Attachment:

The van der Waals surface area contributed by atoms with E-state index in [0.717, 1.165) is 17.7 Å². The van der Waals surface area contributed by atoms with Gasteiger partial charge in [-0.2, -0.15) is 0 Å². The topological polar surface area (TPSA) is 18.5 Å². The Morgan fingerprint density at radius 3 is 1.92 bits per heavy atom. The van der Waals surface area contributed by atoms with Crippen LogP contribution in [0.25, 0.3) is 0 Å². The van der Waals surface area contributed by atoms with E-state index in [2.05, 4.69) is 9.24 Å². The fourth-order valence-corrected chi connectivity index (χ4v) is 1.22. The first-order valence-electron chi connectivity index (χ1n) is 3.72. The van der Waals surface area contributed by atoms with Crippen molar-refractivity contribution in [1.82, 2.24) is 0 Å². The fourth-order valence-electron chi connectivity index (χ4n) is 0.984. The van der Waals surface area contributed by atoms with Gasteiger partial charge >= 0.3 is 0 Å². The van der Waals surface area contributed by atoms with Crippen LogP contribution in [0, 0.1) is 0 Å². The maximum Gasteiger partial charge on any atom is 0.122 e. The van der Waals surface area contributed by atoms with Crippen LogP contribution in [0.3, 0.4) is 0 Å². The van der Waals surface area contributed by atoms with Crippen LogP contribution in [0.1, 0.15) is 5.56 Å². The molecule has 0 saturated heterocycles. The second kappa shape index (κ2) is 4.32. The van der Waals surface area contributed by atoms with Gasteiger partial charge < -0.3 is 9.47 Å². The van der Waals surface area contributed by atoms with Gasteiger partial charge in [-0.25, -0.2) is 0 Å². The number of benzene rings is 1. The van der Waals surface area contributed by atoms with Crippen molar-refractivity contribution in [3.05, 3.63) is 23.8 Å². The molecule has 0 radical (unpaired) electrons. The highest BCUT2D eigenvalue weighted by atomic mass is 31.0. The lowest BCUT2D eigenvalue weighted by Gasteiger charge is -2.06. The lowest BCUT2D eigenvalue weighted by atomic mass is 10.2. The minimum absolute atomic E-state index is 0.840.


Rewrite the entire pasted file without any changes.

The van der Waals surface area contributed by atoms with E-state index in [0.717, 1.165) is 17.7 Å². The van der Waals surface area contributed by atoms with Gasteiger partial charge in [-0.2, -0.15) is 0 Å². The topological polar surface area (TPSA) is 18.5 Å². The Morgan fingerprint density at radius 3 is 1.92 bits per heavy atom. The van der Waals surface area contributed by atoms with Crippen LogP contribution in [0.25, 0.3) is 0 Å². The van der Waals surface area contributed by atoms with E-state index in [2.05, 4.69) is 9.24 Å². The fourth-order valence-corrected chi connectivity index (χ4v) is 1.22. The first-order valence-electron chi connectivity index (χ1n) is 3.72. The van der Waals surface area contributed by atoms with Crippen molar-refractivity contribution in [1.82, 2.24) is 0 Å². The fourth-order valence-electron chi connectivity index (χ4n) is 0.984. The van der Waals surface area contributed by atoms with Gasteiger partial charge >= 0.3 is 0 Å². The van der Waals surface area contributed by atoms with Crippen LogP contribution in [0, 0.1) is 0 Å². The maximum Gasteiger partial charge on any atom is 0.122 e. The van der Waals surface area contributed by atoms with Crippen LogP contribution in [0.3, 0.4) is 0 Å². The van der Waals surface area contributed by atoms with Crippen LogP contribution in [0.1, 0.15) is 5.56 Å². The molecule has 0 saturated heterocycles. The second kappa shape index (κ2) is 4.32. The van der Waals surface area contributed by atoms with Gasteiger partial charge < -0.3 is 9.47 Å². The van der Waals surface area contributed by atoms with Gasteiger partial charge in [-0.25, -0.2) is 0 Å². The number of benzene rings is 1. The van der Waals surface area contributed by atoms with Crippen molar-refractivity contribution in [3.05, 3.63) is 23.8 Å². The molecule has 0 radical (unpaired) electrons. The highest BCUT2D eigenvalue weighted by atomic mass is 31.0. The lowest BCUT2D eigenvalue weighted by Gasteiger charge is -2.06. The lowest BCUT2D eigenvalue weighted by atomic mass is 10.2. The minimum absolute atomic E-state index is 0.840.